Apache just announced Apache Spark 2.3. It is the fourth release in the 2.x line. It’s not just the point release you might expect with a few minor upgrades and improvements; instead, it ships with over 1,000 changes from the last version, including three major new features: continuous streaming, a native Python UDF and support for Kubernetes. Apache Spark 2.3 also forms the underpinning for version 4.0 of the Databricks Runtime.
Apache Spark is a multi-tool analytics engine used by data scientists and data engineers for big data processing. Internet powerhouses like Netflix, eBay and Yahoo have all deployed Apache Spark at huge scale, collectively processing multiple petabytes of data on clusters of over 8,000 nodes.
One of Spark’s challenges since its beginning has been Spark Streaming. The micro-batching approach that it takes to process data has meant it could not guarantee low-latency responses. Customers who demanded sub-second latencies had to rely on other programs, such as Apache Storm or Apache Flink to get that guarantee. Apache Spark 2.3 no longer relies on micro-batch architecture. The latest continuous streaming execution engine can process queries with sub-millisecond latencies.
The new Python support for vectorized user defined functions (UDFs) in Spark 2.3 will also be an exciting development for the data scientists who use Python and Python-based libraries to build data processing pipelines or machine learning models that execute in Spark. The new feature will massively increase the speed that custom Python-based functions run in Spark; allowing users to delegate jobs to the Python-based tools for processing, then bring the data back into Spark in a parallel manner.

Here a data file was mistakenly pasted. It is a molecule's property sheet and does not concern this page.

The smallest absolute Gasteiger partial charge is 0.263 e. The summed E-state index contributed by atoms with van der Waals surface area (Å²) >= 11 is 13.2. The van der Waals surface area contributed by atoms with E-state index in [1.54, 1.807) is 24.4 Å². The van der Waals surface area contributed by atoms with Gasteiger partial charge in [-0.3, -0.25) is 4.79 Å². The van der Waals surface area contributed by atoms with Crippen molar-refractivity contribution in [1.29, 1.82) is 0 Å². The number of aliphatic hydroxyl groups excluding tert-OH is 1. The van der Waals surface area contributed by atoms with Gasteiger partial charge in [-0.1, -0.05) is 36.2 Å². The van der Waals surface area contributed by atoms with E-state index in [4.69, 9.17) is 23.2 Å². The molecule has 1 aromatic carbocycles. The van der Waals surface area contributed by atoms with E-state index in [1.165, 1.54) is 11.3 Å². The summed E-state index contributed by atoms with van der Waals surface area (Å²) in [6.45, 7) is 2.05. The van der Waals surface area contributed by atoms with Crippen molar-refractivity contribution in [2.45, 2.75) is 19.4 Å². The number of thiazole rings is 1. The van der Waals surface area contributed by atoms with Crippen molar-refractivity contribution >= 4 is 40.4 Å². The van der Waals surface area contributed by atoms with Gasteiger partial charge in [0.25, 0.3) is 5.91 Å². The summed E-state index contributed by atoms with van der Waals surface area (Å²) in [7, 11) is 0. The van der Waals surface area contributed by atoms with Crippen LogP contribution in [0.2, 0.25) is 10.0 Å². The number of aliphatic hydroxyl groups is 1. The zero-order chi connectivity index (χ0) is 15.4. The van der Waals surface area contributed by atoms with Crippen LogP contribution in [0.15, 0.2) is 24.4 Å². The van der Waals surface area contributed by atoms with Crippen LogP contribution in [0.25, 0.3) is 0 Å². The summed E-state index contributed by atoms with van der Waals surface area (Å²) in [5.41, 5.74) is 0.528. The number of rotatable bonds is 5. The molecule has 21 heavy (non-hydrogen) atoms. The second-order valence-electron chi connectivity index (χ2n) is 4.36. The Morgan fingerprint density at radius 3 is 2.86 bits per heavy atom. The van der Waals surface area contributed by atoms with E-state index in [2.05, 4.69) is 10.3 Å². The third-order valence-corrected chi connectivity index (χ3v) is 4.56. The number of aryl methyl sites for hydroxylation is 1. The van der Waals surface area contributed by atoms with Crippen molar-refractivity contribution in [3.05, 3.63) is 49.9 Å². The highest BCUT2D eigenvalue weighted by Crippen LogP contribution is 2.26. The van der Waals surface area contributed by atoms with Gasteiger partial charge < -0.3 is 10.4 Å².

The final major new feature in Spark 2.3 is support for Kubernetes, the open source Linux container orchestration system. It eliminates much of the manual processes previously necessary in deploying and scaling computerized applications. The last few years have brought what InfoWorld describes as “the astonishing rise of Kubernetes” and mass adoption by the industry. Also known as “kube”, the platform was originally developed by Google and is now maintained by the Cloud Native Computing Foundation.
Kubernetes can now be used as a resource manager by Spark customers for their implementations in Spark. The new Kubernetes scheduler supports native submission of Spark jobs to a cluster that Kubernetes manages. “We’re seeing a lot more Kubernetes coming up now,” Databricks Chief Architect Reynold Xin told Datanami. “It used to be the case that people used primarily YARN and Mesos, and now we see a lot more Kubernetes.”
InfoWorld said that its support in Apache Spark is “likely to be game-changing as it moves out of experimental status”, and points out that as enterprises have largely had to run Apache Spark on YARN, this has meant running an Apache Hadoop stack, which can be “temperamental beasts”. Most businesses will no longer need YARN as they can move their Apache Spark deployments onto Kubernetes, either on-premises or in the cloud. If they are running their clusters in the cloud, they will likely be able to replace HDFS with a managed storage system such as Google Cloud Storage, Amazon S3 or Azure Data Lake.
Reynold Xin, however, advises customers to test their Spark-on-Kubernetes integration before deploying it, or possibly to wait for a couple more releases until the integration is complete. The Spark 2.3 release notes that “this [Kubernetes] support is currently experimental and behavioral changes around configurations, container images and entrypoints should be expected.”